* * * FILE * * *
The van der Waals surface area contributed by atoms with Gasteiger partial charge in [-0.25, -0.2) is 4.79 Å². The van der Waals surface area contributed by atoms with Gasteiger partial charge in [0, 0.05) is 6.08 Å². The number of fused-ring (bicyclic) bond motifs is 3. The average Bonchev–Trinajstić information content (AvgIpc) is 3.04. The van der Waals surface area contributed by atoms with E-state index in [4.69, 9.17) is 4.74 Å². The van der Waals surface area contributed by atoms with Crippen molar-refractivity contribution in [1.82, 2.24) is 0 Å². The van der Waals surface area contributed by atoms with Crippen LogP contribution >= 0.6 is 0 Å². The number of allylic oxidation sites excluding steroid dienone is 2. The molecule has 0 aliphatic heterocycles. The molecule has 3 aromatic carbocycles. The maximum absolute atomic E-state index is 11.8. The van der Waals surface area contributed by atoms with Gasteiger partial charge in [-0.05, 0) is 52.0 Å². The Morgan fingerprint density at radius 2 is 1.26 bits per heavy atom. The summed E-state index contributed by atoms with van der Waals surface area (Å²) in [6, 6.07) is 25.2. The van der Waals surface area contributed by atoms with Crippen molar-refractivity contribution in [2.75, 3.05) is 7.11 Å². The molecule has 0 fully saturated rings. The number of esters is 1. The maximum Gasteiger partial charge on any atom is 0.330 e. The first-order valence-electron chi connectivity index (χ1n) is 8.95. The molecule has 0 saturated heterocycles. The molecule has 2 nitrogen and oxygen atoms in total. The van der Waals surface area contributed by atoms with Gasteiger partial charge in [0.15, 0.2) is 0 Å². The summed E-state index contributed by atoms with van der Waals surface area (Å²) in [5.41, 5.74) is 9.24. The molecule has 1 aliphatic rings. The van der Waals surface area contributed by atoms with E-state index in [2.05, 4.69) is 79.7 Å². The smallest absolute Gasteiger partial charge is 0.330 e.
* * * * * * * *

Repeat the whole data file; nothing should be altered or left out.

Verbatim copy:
The van der Waals surface area contributed by atoms with Gasteiger partial charge in [-0.25, -0.2) is 4.79 Å². The van der Waals surface area contributed by atoms with Gasteiger partial charge in [0, 0.05) is 6.08 Å². The number of fused-ring (bicyclic) bond motifs is 3. The average Bonchev–Trinajstić information content (AvgIpc) is 3.04. The van der Waals surface area contributed by atoms with E-state index in [4.69, 9.17) is 4.74 Å². The van der Waals surface area contributed by atoms with Crippen molar-refractivity contribution in [1.82, 2.24) is 0 Å². The van der Waals surface area contributed by atoms with Crippen LogP contribution >= 0.6 is 0 Å². The number of allylic oxidation sites excluding steroid dienone is 2. The molecule has 0 aliphatic heterocycles. The molecule has 3 aromatic carbocycles. The maximum absolute atomic E-state index is 11.8. The van der Waals surface area contributed by atoms with Gasteiger partial charge in [-0.05, 0) is 52.0 Å². The Morgan fingerprint density at radius 2 is 1.26 bits per heavy atom. The summed E-state index contributed by atoms with van der Waals surface area (Å²) in [6, 6.07) is 25.2. The van der Waals surface area contributed by atoms with Crippen molar-refractivity contribution in [2.75, 3.05) is 7.11 Å². The molecule has 0 fully saturated rings. The number of esters is 1. The maximum Gasteiger partial charge on any atom is 0.330 e. The first-order valence-electron chi connectivity index (χ1n) is 8.95. The molecule has 0 saturated heterocycles. The molecule has 2 nitrogen and oxygen atoms in total. The van der Waals surface area contributed by atoms with Gasteiger partial charge in [0.15, 0.2) is 0 Å². The summed E-state index contributed by atoms with van der Waals surface area (Å²) in [5.41, 5.74) is 9.24. The molecule has 1 aliphatic rings. The van der Waals surface area contributed by atoms with E-state index in [2.05, 4.69) is 79.7 Å². The smallest absolute Gasteiger partial charge is 0.330 e.